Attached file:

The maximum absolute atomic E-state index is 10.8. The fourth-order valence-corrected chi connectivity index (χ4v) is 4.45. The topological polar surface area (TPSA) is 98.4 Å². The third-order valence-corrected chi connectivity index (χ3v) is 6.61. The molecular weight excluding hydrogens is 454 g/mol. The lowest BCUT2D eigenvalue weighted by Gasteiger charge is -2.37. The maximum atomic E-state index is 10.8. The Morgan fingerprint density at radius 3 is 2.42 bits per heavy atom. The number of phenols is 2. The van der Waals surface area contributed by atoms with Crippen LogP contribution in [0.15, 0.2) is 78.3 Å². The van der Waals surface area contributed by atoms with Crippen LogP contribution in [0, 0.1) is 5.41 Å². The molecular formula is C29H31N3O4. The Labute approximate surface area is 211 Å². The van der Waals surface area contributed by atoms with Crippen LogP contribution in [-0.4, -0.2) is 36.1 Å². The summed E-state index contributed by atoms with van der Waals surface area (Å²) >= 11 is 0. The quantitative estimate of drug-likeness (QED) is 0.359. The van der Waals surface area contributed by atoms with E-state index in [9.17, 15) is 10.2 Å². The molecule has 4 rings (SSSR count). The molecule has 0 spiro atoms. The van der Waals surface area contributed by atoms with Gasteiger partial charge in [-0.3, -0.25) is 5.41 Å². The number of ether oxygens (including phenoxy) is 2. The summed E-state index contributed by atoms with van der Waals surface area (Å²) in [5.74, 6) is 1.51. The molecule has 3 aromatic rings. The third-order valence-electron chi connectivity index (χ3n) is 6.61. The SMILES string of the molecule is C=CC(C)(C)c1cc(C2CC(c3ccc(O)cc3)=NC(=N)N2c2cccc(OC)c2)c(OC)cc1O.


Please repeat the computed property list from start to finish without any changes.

The maximum absolute atomic E-state index is 10.8. The fourth-order valence-corrected chi connectivity index (χ4v) is 4.45. The topological polar surface area (TPSA) is 98.4 Å². The third-order valence-corrected chi connectivity index (χ3v) is 6.61. The molecular weight excluding hydrogens is 454 g/mol. The lowest BCUT2D eigenvalue weighted by Gasteiger charge is -2.37. The maximum atomic E-state index is 10.8. The Morgan fingerprint density at radius 3 is 2.42 bits per heavy atom. The number of phenols is 2. The van der Waals surface area contributed by atoms with Crippen LogP contribution in [0.15, 0.2) is 78.3 Å². The van der Waals surface area contributed by atoms with Crippen LogP contribution in [0, 0.1) is 5.41 Å². The molecular formula is C29H31N3O4. The Labute approximate surface area is 211 Å². The van der Waals surface area contributed by atoms with Crippen LogP contribution in [-0.4, -0.2) is 36.1 Å². The summed E-state index contributed by atoms with van der Waals surface area (Å²) >= 11 is 0. The quantitative estimate of drug-likeness (QED) is 0.359. The van der Waals surface area contributed by atoms with E-state index in [9.17, 15) is 10.2 Å². The molecule has 4 rings (SSSR count). The molecule has 0 spiro atoms. The van der Waals surface area contributed by atoms with Gasteiger partial charge in [-0.3, -0.25) is 5.41 Å². The number of ether oxygens (including phenoxy) is 2. The summed E-state index contributed by atoms with van der Waals surface area (Å²) in [5.74, 6) is 1.51. The molecule has 3 aromatic rings. The third-order valence-electron chi connectivity index (χ3n) is 6.61. The SMILES string of the molecule is C=CC(C)(C)c1cc(C2CC(c3ccc(O)cc3)=NC(=N)N2c2cccc(OC)c2)c(OC)cc1O.